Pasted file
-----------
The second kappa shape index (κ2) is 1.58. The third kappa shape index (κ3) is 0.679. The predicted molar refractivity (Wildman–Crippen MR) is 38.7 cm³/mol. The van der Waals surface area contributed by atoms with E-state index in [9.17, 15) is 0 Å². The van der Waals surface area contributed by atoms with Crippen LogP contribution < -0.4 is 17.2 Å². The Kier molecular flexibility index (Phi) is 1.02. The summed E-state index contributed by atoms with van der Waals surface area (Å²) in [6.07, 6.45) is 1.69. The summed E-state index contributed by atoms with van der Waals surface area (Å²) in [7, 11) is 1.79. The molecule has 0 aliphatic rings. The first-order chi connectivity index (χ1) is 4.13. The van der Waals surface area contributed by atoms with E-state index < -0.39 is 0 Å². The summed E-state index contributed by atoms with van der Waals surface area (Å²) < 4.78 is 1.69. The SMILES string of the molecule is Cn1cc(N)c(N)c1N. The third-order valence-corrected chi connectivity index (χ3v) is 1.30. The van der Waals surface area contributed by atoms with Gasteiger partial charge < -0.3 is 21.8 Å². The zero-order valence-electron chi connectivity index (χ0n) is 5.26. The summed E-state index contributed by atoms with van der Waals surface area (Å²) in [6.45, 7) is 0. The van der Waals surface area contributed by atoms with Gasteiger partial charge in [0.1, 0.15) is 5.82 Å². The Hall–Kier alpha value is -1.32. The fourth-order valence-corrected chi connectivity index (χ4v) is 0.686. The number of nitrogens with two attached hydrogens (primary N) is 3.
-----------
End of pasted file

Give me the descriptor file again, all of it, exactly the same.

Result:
The second kappa shape index (κ2) is 1.58. The third kappa shape index (κ3) is 0.679. The predicted molar refractivity (Wildman–Crippen MR) is 38.7 cm³/mol. The van der Waals surface area contributed by atoms with E-state index in [9.17, 15) is 0 Å². The van der Waals surface area contributed by atoms with Crippen LogP contribution < -0.4 is 17.2 Å². The Kier molecular flexibility index (Phi) is 1.02. The summed E-state index contributed by atoms with van der Waals surface area (Å²) in [6.07, 6.45) is 1.69. The summed E-state index contributed by atoms with van der Waals surface area (Å²) in [7, 11) is 1.79. The molecule has 0 aliphatic rings. The first-order chi connectivity index (χ1) is 4.13. The van der Waals surface area contributed by atoms with E-state index < -0.39 is 0 Å². The summed E-state index contributed by atoms with van der Waals surface area (Å²) < 4.78 is 1.69. The SMILES string of the molecule is Cn1cc(N)c(N)c1N. The third-order valence-corrected chi connectivity index (χ3v) is 1.30. The van der Waals surface area contributed by atoms with Gasteiger partial charge < -0.3 is 21.8 Å². The zero-order valence-electron chi connectivity index (χ0n) is 5.26. The summed E-state index contributed by atoms with van der Waals surface area (Å²) in [6.45, 7) is 0. The van der Waals surface area contributed by atoms with Gasteiger partial charge in [0.1, 0.15) is 5.82 Å². The Hall–Kier alpha value is -1.32. The fourth-order valence-corrected chi connectivity index (χ4v) is 0.686. The number of nitrogens with two attached hydrogens (primary N) is 3.